Tilikum, too, has been connected with other deaths besides that of Brancheau since he was first captured off the coast of Iceland in 1983, at the age of just two years. In 1992, he pulled a trainer named Keltie Byrne to the bottom of the pool at the now-defunct marine park Sealand of the Pacific. Tragically, Byrne met her death as a result. He was also connected to the death of Daniel Dukes in SeaWorld Orlando seven years later. It is obvious that neither of those deaths would have happened were he not held captive in the first place.
According to Helene Hesselanger O’Barry of The Dolphin Project, “Had Tilikum not been yanked out of his ocean home, he would likely still be traveling the deep, chilly waters of Iceland for miles each day, going from one destination to the next. His world would have been one of tremendous diversity, new challenges, and boundless activities, such as hunting, playing, and socializing with pod members. With every leap out of the water, he would see an endless ocean, free of barriers other than where the ocean meets the shore.”
John Hargrove, a former SeaWorld trainer who was interviewed in “Blackfish,” has revealed that episodes of aggression in captive orcas are far more commonplace than members of the public realize. In his groundbreaking book Beneath the Surface, he revealed that he himself once experienced a moment of terror for his life, after an orca named Freya became angry and refused to cooperate with any of his or his fellow trainers’ signals. She ended up pushing him into the center of her pool – away from the safety of the edge – before repeatedly pulling him underwater. Hargrove and his colleagues eventually figured out a way to defuse her anger, and the entire incident lasted less than fifteen minutes, but Hargrove said that he could recall “(looking) back at the water, at what could have been the end of my life at the age of 27. My knees were shaking.”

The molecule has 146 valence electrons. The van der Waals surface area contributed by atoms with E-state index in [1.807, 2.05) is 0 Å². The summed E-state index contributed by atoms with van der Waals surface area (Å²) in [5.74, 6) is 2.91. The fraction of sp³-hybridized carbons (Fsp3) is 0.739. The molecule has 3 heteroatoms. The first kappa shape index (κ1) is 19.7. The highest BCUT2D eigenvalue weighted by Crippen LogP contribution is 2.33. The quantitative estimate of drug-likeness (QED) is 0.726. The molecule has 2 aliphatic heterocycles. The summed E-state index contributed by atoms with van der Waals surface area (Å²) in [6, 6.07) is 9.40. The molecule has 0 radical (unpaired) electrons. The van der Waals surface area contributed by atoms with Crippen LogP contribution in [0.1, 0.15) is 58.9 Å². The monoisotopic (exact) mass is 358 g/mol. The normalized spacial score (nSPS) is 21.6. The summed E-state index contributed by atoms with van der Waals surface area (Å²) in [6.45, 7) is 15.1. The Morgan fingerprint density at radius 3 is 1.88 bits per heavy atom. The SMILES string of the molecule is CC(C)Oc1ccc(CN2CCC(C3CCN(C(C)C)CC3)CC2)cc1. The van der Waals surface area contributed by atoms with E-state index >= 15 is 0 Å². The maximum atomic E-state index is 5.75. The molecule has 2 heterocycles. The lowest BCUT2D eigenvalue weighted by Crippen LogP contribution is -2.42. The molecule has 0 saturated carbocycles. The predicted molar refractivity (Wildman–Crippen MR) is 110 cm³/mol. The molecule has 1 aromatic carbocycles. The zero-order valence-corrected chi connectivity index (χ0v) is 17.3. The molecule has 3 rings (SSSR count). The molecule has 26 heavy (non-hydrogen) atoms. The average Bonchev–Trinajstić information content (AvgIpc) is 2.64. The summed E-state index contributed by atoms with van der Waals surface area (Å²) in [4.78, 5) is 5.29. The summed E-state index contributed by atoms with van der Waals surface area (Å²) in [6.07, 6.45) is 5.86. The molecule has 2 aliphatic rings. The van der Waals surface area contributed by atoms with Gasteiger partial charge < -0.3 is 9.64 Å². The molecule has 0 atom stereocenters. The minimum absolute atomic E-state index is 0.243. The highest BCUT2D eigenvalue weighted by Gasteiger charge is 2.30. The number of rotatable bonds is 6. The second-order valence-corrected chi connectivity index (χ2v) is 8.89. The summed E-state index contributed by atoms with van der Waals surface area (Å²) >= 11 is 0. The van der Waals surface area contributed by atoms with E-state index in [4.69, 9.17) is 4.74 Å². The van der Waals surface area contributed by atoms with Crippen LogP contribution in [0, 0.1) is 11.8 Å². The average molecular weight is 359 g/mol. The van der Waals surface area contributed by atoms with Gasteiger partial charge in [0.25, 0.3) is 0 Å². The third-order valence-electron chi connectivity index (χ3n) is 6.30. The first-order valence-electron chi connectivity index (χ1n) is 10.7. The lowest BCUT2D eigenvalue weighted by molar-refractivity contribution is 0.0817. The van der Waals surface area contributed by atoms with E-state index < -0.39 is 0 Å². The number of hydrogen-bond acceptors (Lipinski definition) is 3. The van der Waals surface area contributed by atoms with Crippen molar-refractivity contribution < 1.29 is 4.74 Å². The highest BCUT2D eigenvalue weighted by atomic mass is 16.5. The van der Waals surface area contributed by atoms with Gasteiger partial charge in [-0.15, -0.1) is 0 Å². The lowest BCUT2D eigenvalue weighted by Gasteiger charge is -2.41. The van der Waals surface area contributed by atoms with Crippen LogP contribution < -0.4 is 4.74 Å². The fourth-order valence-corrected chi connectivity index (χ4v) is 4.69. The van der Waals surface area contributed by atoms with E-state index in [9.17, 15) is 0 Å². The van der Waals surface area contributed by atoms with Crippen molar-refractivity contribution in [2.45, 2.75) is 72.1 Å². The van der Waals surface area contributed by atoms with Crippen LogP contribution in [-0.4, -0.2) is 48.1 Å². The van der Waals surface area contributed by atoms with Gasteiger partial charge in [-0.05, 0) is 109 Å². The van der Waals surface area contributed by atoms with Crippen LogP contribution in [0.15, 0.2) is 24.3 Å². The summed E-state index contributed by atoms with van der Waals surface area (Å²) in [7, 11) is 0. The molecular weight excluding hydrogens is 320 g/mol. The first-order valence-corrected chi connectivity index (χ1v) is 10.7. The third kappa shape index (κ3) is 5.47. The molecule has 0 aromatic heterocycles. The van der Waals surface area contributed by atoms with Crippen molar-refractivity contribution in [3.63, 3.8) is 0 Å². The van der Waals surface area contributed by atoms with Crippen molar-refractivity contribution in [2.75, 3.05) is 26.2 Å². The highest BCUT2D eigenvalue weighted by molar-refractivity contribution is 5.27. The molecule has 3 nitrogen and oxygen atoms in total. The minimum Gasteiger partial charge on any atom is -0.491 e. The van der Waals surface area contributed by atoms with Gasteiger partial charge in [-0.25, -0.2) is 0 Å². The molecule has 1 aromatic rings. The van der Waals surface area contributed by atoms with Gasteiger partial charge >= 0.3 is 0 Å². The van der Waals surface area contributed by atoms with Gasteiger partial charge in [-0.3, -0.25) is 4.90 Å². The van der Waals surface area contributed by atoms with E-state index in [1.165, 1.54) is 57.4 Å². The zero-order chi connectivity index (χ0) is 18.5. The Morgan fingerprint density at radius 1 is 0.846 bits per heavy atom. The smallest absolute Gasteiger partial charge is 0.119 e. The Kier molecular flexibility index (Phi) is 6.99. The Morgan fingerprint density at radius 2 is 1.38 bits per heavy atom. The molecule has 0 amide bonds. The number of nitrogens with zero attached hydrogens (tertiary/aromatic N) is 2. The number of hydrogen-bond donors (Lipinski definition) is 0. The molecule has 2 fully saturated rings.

He added that during his time as a SeaWorld trainer, he truly “loved those charismatic and complex beings. … We were dedicated to working and performing with the whales; and we steadfastly believed we were doing what was best for the orcas. Our lives were so intertwined that we felt as if we could channel what the whales were feeling.” Ultimately, however, he came to conclude that SeaWorld trainers’ genuine belief that they are doing the best they can for the animals is, sadly, “just a part of a rapacious corporate scheme that exploited both the orcas and their human trainers,” and that “if I had to live (the orcas’) lives, it would be hell. Captivity is always captivity, no matter how gentle the jailer.”
What Next for Captive Orcas?
Six years on from Brancheau’s death, the public is a lot more informed than they once were about the suffering that orcas and other marine animals endure when they are confined to cramped, unnatural pool environments. SeaWorld has gone through a series of major setbacks since “Blackfish” was released, with high-profile musicians refusing to perform at the park, major shareholders divesting from the company, and audience attendance figures dropping. In August of last year, the corporation reported that their second-quarter profits for 2015 had declined by an incredible 84 percent on the previous year’s figure.
Last October, the California Coastal Commission ruled that SeaWorld San Diego’s proposed “Blue World Expansion Project” could go ahead only if the company agreed to cease their captive breeding program. This stipulation effectively rendered the extension plan useless, as it means that the corporation will be deprived of new orcas to restock their tanks once the animals currently living at the park begin to die out. In November 2015, SeaWorld San Diego announced that they would be putting an end to their orca shows. CEO Joel Manby explained that “we are listening to our guests, we’re evolving as a company, we’re always changing.” If only they could “evolve” in the direction of retiring their captive orcas to spacious, tranquil sea pens, instead of insisting that the animals must continue to remain in tanks!
“Blackfish” has largely succeeded in turning the tide of public opinion against captive whale and dolphin shows in the West, but a major battle is now looming elsewhere in the world. As we prepare to face that battle, it is important for us to honor the memory of Dawn Brancheau and other people who died unnecessary deaths because of humans’ cruel practice of confining orcas and other marine animals in an environment that fails to meet their needs.
Now more than ever, we must rally together and boycott these cruel facilities. When we stop paying to see these animals in captivity, we send a message that orcas, dolphins, whales, and all other animals belong in the wild – not on display for our entertainment.
Lead Image Source: Ed Schipul/Flickr